The Role of Women in Bram Stoker's "Dracula"

Term Paper, 2014

14 Pages, Grade: 2,3



1. Introduction

2. The role of women in the Victorian era

3. The ‘New Women’ movement

4. Images of women in Dracula
4.1 Lucy Westenra
4.1.1 Education and lifestyle
4.1.2 Seduction of Lucy by Dracula
4.1.3 Lucy as a vampire
4.2 Mina Harker
4.2.1 Mina as a caring wife
4.2.2 Seduction of Mina by Dracula
4.2.3 Thoughts of Mina on the modern woman

5. Conclusion

6. Bibliography

1. Introduction

Bram Stoker´s novel Dracula presents two different kinds of women of the Victorian era: Lucy Westenra and Mina Harker. This era is characterised with the emerging ‘New Woman’ movement. Many critics persuade us, that Mina and Lucy embody paradigmatic representatives of the ‘New Women’ ideas and behaviour.

In this work the main characteristics to the female characters of the novel will be given, considering the reasons of their actions by contrasting their Victorian and ‘New Women’ features.

2. The role of women in the Victorian era

Devoted to family, decent and home-loving – this is how the common Victorian women are usually described. The woman is dedicated to and supports her husband always, striving for the same objectives, never being competitive to him, sacrificing herself daily. Innocence, dignity, purity and chastity are her virtues. In the Victorian era marriage was probably the most significant aspect in a woman’s life. For many women it was just a condition of survival. Society disapproved of women making their own living, or supporting themselves, they inescapably depended on men’s income: “Barred by law and custom from entering trades and professions by which they could support themselves, and restricted in the possession of property, women had only one means of livelihood, that of marriage.”[1]

Moreover, women in the discourse of the Victorian era had to be virgins and free from thoughts of sexuality and love, to be at least considered as a potential wife. However, this requirement of absolute purity was not valid for men, who had freedom and could participate in premarital sexual relationships. After marriage rights, property and in fact even the identity of women were under the total control of their husbands. Marital rape and beatings were legal. Any money or property brought into the marriage by the wife belonged to husband, as did the children. It’s not surprising that many women considered marriage as a kind of slavery.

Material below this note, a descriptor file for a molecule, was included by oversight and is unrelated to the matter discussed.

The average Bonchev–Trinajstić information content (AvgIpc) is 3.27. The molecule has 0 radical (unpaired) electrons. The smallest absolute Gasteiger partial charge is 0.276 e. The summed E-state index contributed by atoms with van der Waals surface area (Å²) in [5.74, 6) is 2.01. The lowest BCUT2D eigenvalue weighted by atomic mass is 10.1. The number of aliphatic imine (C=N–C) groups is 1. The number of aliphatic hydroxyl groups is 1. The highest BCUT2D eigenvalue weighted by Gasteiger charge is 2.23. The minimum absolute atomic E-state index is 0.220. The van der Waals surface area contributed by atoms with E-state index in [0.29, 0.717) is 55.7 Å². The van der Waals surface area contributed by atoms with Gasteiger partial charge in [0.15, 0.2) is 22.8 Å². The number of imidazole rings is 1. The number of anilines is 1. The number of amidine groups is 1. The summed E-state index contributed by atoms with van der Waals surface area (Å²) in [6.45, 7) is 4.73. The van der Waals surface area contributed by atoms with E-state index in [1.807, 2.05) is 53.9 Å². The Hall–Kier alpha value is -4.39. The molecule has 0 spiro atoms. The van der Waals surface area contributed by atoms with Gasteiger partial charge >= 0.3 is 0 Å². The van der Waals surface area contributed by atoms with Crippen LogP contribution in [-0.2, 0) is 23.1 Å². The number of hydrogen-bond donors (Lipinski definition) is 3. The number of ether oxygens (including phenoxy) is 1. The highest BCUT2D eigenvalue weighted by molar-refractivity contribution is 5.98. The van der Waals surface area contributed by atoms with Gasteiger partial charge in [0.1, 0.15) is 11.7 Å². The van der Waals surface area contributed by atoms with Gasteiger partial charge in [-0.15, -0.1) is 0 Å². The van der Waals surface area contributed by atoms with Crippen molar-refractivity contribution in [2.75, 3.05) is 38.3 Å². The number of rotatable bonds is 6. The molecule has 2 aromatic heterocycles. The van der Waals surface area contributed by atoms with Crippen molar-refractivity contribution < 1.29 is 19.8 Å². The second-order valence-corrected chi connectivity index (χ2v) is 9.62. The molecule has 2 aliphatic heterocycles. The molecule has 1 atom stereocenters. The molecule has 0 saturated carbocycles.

In reality women played an important role as wives, taking into consideration they not only took care of the household, but also helped with their husband’s work, and sometimes were in charge of managing the finances. But they were perceived by men not more than like “overly emotional and mindless creatures ruled by their sexuality, or simply the sex”.[2] Motherhood also wasn’t really respected. “Mothers were valued socially only if they were ‘good’ mothers, good according to rigid moral standards of propriety not only in behaviour but also in opinion.”[3]

Prostitution was legal in the Victorian era. It represented the second category of women – the first pure chastity wife and mother. Those were sexually-crazed and depraved prostitutes, who also served the desire and fantasy of men as ‘Femme Fatale’. Paradoxically, it seemed to be the only professional activity for women provided and protected by law. And generally society envisaged women working at home only. “Many men regarded prostitutes as the necessary evil to protect the pure, who otherwise might unwittingly provoke the male to rape them.”[4]

In summary it can be said, that the women in Victorian era had no right to anything due to the patriarchal discourse. At the same time they had to be ideal women, the “angel in the house”[5]. Such unfair social systems had to break eventually. A new movement – the first wave of feminism – emerged.

3. The ‘New Women’ movement

The term ‘New Women’ embodies a new representation of womanhood which arose in Victorian society in the beginning of 1860s as a reflection to lasting and comprehensive oppression performed by men and the male-dominated discourse. It was a strong force in challenging not only the views of separate spheres, but also the Victorian example of the ideal domestically confined woman.

The new woman was released from the domestic ideology that defined women’s place in the Victorian era. To her slanderer, she was a result of the decadency and decline of social values. The ‘New Woman’ was supposed to choose independence over marriage and having children, deny monogamy and bourgeois customs for sexual freedom, professional identity, political consciousness and hierarchy.